1st Semester 2022/23: Polar questions across languages
- Beste Kamali
Polar questions are used in many other contexts than just seeking information on whether p or not p is true. They are employed in various indirectly related functions, and they bring about intuitions of bias, that is, inferences beyond the simple wish to find out whether p or not p is true. Added to that, when we go beyond better studied languages, we find rich polar question paradigms where two or three forms take up usual polar question functions in intriguing patterns.
We will read and discuss papers on polar question meaning in lesser studied languages, develop hypotheses and data elicitation techniques, implement them with guest informants, try to each crosslinguistic generalizations and theoretical analyses thereof.
An interest in linguistic variation, at least one course in linguistics or semantics
Students are expected to actively join in-class discussions, present a paper (or jointly present two), and submit a final project following either the methodological or the theoretical ramifications of the phenomena to be covered (e.g. fully worked out elicitation materials, an almost functional online elicitation tool, an implementation in Inquisitive Semantics as examples)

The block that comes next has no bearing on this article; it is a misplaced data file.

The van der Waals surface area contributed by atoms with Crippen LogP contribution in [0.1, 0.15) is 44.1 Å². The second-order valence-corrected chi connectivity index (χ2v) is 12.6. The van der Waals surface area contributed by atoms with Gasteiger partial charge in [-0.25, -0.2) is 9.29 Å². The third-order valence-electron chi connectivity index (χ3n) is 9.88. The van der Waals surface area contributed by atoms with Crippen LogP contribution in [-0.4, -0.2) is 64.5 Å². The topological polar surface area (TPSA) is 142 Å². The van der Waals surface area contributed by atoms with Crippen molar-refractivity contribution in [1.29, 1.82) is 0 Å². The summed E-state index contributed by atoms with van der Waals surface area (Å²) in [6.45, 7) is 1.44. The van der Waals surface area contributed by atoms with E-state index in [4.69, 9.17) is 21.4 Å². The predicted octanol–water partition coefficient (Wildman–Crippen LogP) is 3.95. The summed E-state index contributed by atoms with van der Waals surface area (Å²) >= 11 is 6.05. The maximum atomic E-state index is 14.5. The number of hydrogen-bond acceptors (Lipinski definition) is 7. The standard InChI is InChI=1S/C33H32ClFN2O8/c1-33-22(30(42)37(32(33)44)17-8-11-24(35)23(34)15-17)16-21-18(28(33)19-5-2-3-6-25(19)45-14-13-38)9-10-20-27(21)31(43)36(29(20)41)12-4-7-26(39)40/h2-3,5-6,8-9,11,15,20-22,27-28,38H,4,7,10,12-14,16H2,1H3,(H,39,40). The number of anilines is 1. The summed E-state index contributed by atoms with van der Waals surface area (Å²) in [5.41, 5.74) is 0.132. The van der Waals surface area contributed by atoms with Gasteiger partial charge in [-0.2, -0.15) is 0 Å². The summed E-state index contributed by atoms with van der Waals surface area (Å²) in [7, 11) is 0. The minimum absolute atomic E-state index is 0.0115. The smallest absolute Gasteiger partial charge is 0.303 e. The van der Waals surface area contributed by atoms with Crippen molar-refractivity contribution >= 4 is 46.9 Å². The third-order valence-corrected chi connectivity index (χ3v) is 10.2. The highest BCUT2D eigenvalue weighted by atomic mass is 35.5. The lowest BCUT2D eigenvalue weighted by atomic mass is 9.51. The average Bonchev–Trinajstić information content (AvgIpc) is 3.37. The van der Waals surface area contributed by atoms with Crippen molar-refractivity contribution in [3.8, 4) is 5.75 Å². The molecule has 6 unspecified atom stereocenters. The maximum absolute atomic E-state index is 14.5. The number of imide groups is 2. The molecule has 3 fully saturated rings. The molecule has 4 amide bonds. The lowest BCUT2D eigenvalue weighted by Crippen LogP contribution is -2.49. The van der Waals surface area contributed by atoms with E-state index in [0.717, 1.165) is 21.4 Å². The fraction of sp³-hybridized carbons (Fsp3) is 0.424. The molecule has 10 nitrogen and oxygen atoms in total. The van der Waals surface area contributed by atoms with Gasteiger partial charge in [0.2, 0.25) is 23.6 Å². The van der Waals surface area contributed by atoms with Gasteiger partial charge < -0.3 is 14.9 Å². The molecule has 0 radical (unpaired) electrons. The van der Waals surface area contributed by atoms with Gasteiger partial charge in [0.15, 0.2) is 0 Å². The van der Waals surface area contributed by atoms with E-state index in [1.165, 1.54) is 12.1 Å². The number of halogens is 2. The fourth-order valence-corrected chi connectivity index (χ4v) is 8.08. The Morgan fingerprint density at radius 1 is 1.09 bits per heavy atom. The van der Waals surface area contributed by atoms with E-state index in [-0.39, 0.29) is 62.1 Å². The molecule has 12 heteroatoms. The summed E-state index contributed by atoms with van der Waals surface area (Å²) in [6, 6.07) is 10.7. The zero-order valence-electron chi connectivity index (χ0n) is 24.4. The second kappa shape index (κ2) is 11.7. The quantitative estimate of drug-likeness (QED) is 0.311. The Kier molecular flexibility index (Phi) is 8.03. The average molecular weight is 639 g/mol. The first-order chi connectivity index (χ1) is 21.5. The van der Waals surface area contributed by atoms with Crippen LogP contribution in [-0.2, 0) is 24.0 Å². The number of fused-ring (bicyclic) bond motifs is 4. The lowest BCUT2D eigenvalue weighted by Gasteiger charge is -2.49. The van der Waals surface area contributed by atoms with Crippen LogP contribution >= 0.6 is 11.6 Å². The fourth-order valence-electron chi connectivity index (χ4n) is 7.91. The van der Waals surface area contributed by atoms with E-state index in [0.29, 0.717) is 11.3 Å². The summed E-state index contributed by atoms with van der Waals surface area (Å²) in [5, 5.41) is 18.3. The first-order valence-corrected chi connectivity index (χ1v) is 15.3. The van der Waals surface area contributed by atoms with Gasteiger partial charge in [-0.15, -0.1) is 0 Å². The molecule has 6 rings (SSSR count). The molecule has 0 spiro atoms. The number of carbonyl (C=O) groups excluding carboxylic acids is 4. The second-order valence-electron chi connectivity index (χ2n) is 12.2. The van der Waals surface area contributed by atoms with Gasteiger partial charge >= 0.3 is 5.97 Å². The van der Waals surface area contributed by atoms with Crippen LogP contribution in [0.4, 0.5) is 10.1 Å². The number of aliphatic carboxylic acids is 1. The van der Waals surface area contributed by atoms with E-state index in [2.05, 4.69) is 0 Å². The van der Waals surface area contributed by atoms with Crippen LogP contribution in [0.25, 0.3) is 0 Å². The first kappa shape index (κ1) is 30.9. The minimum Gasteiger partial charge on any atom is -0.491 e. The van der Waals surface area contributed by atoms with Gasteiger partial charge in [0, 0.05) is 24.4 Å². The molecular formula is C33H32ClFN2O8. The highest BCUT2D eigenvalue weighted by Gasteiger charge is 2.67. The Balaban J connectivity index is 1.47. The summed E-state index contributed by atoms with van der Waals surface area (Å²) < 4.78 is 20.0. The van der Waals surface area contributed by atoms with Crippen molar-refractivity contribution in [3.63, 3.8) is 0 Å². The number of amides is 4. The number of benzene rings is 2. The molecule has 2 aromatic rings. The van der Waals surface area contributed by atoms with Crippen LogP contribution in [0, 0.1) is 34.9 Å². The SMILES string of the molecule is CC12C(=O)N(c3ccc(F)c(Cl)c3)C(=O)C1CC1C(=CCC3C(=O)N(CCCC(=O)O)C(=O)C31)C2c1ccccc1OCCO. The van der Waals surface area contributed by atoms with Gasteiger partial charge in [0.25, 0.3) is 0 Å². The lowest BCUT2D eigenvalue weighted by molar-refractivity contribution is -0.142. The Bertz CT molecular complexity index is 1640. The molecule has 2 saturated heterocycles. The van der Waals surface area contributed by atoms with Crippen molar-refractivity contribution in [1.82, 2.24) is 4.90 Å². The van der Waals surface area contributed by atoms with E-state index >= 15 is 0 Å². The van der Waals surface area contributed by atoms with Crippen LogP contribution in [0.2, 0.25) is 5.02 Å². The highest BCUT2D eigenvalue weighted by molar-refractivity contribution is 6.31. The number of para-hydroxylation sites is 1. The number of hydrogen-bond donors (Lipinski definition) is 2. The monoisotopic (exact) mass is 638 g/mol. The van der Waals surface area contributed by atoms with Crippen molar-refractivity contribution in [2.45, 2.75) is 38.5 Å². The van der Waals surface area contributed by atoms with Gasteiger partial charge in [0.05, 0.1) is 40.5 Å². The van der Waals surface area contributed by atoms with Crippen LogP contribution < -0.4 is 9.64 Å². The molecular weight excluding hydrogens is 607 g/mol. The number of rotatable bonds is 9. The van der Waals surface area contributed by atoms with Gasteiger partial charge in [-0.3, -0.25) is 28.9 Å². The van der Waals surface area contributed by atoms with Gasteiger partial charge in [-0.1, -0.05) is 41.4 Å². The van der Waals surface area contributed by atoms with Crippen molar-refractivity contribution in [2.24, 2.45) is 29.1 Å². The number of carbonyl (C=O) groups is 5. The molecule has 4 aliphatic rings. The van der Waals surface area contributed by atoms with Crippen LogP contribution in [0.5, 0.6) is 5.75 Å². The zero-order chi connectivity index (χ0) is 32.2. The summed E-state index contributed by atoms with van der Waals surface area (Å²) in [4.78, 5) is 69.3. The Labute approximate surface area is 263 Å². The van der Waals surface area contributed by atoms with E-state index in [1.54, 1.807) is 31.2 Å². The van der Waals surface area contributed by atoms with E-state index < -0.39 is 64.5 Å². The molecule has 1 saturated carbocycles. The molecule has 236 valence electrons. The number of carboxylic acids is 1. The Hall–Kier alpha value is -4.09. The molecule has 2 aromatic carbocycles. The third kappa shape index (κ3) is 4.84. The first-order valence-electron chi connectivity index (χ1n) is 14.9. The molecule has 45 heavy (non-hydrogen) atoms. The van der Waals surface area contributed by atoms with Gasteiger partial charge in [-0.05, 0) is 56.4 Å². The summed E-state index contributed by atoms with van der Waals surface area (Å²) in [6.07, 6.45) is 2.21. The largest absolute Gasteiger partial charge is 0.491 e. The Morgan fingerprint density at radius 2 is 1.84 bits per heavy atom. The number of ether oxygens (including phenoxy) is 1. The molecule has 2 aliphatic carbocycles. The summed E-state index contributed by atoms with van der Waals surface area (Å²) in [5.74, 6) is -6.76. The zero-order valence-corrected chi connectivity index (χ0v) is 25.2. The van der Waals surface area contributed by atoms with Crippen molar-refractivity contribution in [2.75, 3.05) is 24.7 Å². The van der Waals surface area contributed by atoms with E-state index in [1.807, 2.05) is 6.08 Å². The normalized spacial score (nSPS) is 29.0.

*Bhatt, Rajesh, and Veneeta Dayal. 2020. Polar question particles: Hindi-urdu kya:. Natural Language & Linguistic Theory https://doi.org/10.1007/s11049- 020-09464-0.
*Farkas, Donka. 2022. Non-Intrusive Questions as a Special Type of Non-Canonical Questions. Journal of Semantics 39(2):295-337.
*Gyuris, Beata. 2016. New perspectives on bias in polar questions: A study of Hungarian -e. International Review of Pragmatics 1–50.
*Jordanoska, Izabela & Erlinde Meertens. 2018. The pragmatic effects of Macedonian li - an empirical study. Berlin: Language Science Press.
*Kamali, Beste. to appear. Motivating a duality of polar question meanings: meaning and clitic placement in Turkish.
*Sudo, Yasutada. 2013. Biased polar questions in English and Japanese. In Beyond expressives: Explorations in use-conditional meaning, ed. Daniel Gutz- mann and Hans-Martin G ̈artner, 275–295. Leiden: Brill.